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    Smart Bitches, Trashy Books

  • Movie Review: Far From the Madding Crowd

    Carrie S
    22 May 2015 | 2:00 am
    A- Not a Book RHG and I went (separately, alas) to see Far From the Madding Crowd.  I (CarrieS) have read the book, and RHG had not.  Far From the Madding Crowd is a drama set in the Victorian period about Bathsheba Everdeen, a prosperous farmer with three very different suitors.  Here are our impressions: RHG:  WHY ARE DUDES.  WHY ARE DUDES THE FUCKING WORST. CarrieS: THE CLOTHES I WANT THEM. Also, I vote we have a total moratorium on people kissing while sun sets or rises between their heads. So, let’s get this party started by talking about dudes and why they are the fucking worst.
  • Far From the Madding Crowd by Thomas Hardy

    Carrie S
    22 May 2015 | 1:00 am
    A Far from the Madding Crowd by Thomas Hardy 1874 ClassicRomance Far From the Madding Crowd is a Victorian novel about a strong-willed woman with three suitors, none of which she actually has to marry, because she has her own farm and is doing just fine, thank you very much. I’ve seen an early screening of the movie and RHG and I will have a joint review out later today. This review contains spoilers for the book and obviously spoilers for the movie as well, so read on at your own risk. I’m going to describe the whole plot, because it is full of crazy sauce, and y’all know…
  • 142. Sex and History and Romance: An Interview with Caroline Linden

    SB Sarah
    21 May 2015 | 11:00 pm
    This week, Sarah interviews bestselling historical author Caroline Linden about her Scandals series, her upcoming book, Love in the Time of Scandal, and about her education in mathematics. We talk about math, romance novels, and the sexually explicit historical literature she read while doing research for this series, too. Listen to the podcast → Here are the books we discuss in this podcast: Caroline Linden also mentioned the following books and pieces of research, and wanted to share these links with all of you: “The School of Venus (or, how to get laid in 1680)“ Fanny…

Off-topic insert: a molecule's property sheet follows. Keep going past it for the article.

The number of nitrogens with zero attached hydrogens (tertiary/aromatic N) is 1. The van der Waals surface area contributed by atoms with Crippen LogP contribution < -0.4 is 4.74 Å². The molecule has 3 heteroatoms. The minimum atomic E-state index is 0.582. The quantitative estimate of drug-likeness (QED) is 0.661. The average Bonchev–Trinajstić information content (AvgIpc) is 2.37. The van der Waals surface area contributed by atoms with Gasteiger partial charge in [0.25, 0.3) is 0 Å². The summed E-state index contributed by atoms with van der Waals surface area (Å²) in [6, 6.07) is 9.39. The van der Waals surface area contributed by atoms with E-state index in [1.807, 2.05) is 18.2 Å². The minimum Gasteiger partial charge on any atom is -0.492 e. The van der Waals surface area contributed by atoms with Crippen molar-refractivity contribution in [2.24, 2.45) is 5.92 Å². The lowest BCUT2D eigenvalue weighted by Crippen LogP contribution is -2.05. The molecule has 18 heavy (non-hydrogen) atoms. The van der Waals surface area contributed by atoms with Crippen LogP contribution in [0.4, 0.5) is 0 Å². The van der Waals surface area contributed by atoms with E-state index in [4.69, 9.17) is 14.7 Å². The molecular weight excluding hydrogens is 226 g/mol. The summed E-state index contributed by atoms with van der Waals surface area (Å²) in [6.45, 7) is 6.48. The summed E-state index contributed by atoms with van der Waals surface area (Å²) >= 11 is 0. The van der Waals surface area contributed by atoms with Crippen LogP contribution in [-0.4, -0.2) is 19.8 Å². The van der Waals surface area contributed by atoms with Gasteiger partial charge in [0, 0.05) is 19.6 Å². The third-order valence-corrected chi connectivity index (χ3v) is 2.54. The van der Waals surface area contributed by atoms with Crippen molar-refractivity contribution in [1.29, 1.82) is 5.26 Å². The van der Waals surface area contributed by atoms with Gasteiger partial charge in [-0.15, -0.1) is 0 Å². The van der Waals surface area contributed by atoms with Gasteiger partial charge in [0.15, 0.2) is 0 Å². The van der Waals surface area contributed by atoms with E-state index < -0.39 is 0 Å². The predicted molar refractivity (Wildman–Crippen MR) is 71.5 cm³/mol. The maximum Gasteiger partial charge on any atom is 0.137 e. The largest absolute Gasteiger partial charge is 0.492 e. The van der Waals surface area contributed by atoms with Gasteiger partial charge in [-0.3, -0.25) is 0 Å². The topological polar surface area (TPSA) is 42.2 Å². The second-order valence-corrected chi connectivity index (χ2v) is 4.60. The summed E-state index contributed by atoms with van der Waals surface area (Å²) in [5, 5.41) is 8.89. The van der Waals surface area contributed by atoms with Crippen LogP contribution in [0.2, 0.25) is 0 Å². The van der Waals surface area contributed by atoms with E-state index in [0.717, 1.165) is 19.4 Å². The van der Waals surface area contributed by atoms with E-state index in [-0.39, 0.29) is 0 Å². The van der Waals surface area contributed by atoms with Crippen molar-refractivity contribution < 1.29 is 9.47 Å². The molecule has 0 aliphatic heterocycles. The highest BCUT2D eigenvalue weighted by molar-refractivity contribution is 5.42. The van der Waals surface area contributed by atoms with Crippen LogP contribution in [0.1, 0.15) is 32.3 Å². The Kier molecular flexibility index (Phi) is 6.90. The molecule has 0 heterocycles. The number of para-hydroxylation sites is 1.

• The Headmaster by Tiffany Reisz

    Guest Reviewer
    21 May 2015 | 11:00 am
    C- The Headmaster by Tiffany Reisz October 6, 2014 · Harlequin Shivers ClassicLiterary FictionRomance This RITA® Reader Challenge 2015 review was written by Kira L. This story was nominated for the RITA® in the Short Contemporary Romance category. The summary: A fever dream of desires fulfilled. Nestled in the shadow of the Appalachians is where Gwen Ashby stumbles upon the William Marshall Academy, and she’s given a trial position as a literature teacher. The gothic boarding school seems trapped in time yet it feels like home the moment Gwen arrives. She’s charmed by the…
  • Mixed Bag with Fantasy, M/M Romance, & More

    Amanda
    21 May 2015 | 8:30 am
    The Magicians The Magicians by Lev Grossman is $2.99! I haven’t read this book yet, but it comes highly recommended from several friends. It also is the most recommended book I’ve seen for people looking for what to read next after finishing the Harry Potter series. Though the protagonist is a senior high school, the book does contain themes of sex and drugs. Something to keep in mind for younger readers. A thrilling and original coming-of-age novel about a young man practicing magic in the real world Quentin Coldwater is brilliant but miserable. A senior in high school,…
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    London Review of Books

  • Thomas Meaney: Short Cuts

    20 May 2015 | 4:00 pm
  • Paul Farmer: The Caregivers’ Disease

    20 May 2015 | 4:00 pm
  • Adam Shatz: Freddie Gray

    20 May 2015 | 4:00 pm
  • Seymour M. Hersh: The Killing of Osama bin Laden

    20 May 2015 | 4:00 pm
    This spring I contacted Asad Durrani, former head of Pakistan’s Inter-Services Intelligence agency, and told him in detail what I had learned about the bin Laden assault from American sources: that bin Laden had been a prisoner of the ISI at the Abbottabad compound since 2006; that Generals Kayani and Pasha knew of the raid in advance and had made sure that the two helicopters delivering the Seals to Abbottabad could cross Pakistani airspace without triggering any alarms; that the CIA did not learn of bin Laden’s whereabouts by tracking his couriers.
  • Letters

    20 May 2015 | 4:00 pm
    The letters page from London Review of Books Vol. 37 No. 10 (21 May 2015)
 
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    McSweeney’s